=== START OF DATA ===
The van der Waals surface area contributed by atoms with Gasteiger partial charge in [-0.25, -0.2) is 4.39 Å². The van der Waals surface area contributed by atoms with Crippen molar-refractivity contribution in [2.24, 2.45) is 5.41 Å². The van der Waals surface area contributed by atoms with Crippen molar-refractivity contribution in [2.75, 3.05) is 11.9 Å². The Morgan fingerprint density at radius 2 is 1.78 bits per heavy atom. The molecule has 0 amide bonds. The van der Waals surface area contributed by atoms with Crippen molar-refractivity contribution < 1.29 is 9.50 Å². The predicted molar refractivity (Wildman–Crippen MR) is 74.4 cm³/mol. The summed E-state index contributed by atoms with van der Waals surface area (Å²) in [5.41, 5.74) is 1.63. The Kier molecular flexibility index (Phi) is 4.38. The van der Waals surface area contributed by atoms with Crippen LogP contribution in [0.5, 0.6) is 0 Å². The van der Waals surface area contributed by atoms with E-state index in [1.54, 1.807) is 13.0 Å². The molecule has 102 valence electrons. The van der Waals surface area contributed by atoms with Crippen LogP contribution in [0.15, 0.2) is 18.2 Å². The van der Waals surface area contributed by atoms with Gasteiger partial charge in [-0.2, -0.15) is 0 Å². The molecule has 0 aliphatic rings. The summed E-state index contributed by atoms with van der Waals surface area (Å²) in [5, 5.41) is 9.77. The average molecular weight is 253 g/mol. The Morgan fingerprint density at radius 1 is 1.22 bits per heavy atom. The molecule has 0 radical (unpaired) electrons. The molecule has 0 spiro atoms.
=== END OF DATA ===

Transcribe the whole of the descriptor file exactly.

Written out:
The van der Waals surface area contributed by atoms with Gasteiger partial charge in [-0.25, -0.2) is 4.39 Å². The van der Waals surface area contributed by atoms with Crippen molar-refractivity contribution in [2.24, 2.45) is 5.41 Å². The van der Waals surface area contributed by atoms with Crippen molar-refractivity contribution in [2.75, 3.05) is 11.9 Å². The Morgan fingerprint density at radius 2 is 1.78 bits per heavy atom. The molecule has 0 amide bonds. The van der Waals surface area contributed by atoms with Crippen molar-refractivity contribution < 1.29 is 9.50 Å². The predicted molar refractivity (Wildman–Crippen MR) is 74.4 cm³/mol. The summed E-state index contributed by atoms with van der Waals surface area (Å²) in [5.41, 5.74) is 1.63. The Kier molecular flexibility index (Phi) is 4.38. The van der Waals surface area contributed by atoms with Crippen LogP contribution in [0.5, 0.6) is 0 Å². The van der Waals surface area contributed by atoms with E-state index in [1.54, 1.807) is 13.0 Å². The molecule has 102 valence electrons. The van der Waals surface area contributed by atoms with Crippen LogP contribution in [0.15, 0.2) is 18.2 Å². The van der Waals surface area contributed by atoms with Gasteiger partial charge in [-0.2, -0.15) is 0 Å². The molecule has 0 aliphatic rings. The summed E-state index contributed by atoms with van der Waals surface area (Å²) in [5, 5.41) is 9.77. The average molecular weight is 253 g/mol. The Morgan fingerprint density at radius 1 is 1.22 bits per heavy atom. The molecule has 0 radical (unpaired) electrons. The molecule has 0 spiro atoms.